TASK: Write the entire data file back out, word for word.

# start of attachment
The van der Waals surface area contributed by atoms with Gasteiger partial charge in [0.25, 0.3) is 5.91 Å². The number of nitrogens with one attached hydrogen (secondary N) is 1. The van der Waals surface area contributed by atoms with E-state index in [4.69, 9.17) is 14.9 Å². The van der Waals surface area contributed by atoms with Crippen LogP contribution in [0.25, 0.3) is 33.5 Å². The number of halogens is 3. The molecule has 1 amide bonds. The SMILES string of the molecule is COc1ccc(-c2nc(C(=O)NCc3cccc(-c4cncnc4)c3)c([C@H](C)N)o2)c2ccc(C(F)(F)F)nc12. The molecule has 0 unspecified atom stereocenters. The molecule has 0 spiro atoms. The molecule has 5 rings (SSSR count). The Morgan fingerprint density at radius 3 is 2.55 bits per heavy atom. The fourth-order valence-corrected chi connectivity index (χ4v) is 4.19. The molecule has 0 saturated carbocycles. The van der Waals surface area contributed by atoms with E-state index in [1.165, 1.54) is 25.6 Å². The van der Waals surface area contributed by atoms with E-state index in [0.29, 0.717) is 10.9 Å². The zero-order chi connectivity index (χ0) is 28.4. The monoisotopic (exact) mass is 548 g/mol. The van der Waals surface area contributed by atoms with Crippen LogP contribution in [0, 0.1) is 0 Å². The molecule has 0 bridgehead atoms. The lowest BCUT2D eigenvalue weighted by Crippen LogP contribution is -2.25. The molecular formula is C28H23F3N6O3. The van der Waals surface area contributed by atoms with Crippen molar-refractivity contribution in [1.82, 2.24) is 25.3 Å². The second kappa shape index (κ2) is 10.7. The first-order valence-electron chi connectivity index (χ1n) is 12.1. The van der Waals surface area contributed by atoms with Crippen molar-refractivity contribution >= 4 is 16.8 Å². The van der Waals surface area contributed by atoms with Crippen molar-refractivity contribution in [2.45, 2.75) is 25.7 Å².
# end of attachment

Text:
The van der Waals surface area contributed by atoms with Gasteiger partial charge in [0.25, 0.3) is 5.91 Å². The number of nitrogens with one attached hydrogen (secondary N) is 1. The van der Waals surface area contributed by atoms with E-state index in [4.69, 9.17) is 14.9 Å². The van der Waals surface area contributed by atoms with Crippen LogP contribution in [0.25, 0.3) is 33.5 Å². The number of halogens is 3. The molecule has 1 amide bonds. The SMILES string of the molecule is COc1ccc(-c2nc(C(=O)NCc3cccc(-c4cncnc4)c3)c([C@H](C)N)o2)c2ccc(C(F)(F)F)nc12. The molecule has 0 unspecified atom stereocenters. The molecule has 0 spiro atoms. The molecule has 5 rings (SSSR count). The Morgan fingerprint density at radius 3 is 2.55 bits per heavy atom. The fourth-order valence-corrected chi connectivity index (χ4v) is 4.19. The molecule has 0 saturated carbocycles. The van der Waals surface area contributed by atoms with E-state index in [1.165, 1.54) is 25.6 Å². The van der Waals surface area contributed by atoms with E-state index in [0.29, 0.717) is 10.9 Å². The zero-order chi connectivity index (χ0) is 28.4. The monoisotopic (exact) mass is 548 g/mol. The van der Waals surface area contributed by atoms with Crippen LogP contribution in [0, 0.1) is 0 Å². The molecule has 0 bridgehead atoms. The lowest BCUT2D eigenvalue weighted by Crippen LogP contribution is -2.25. The molecular formula is C28H23F3N6O3. The van der Waals surface area contributed by atoms with Crippen molar-refractivity contribution in [1.82, 2.24) is 25.3 Å². The second kappa shape index (κ2) is 10.7. The first-order valence-electron chi connectivity index (χ1n) is 12.1. The van der Waals surface area contributed by atoms with Crippen molar-refractivity contribution >= 4 is 16.8 Å². The van der Waals surface area contributed by atoms with Crippen molar-refractivity contribution in [2.45, 2.75) is 25.7 Å².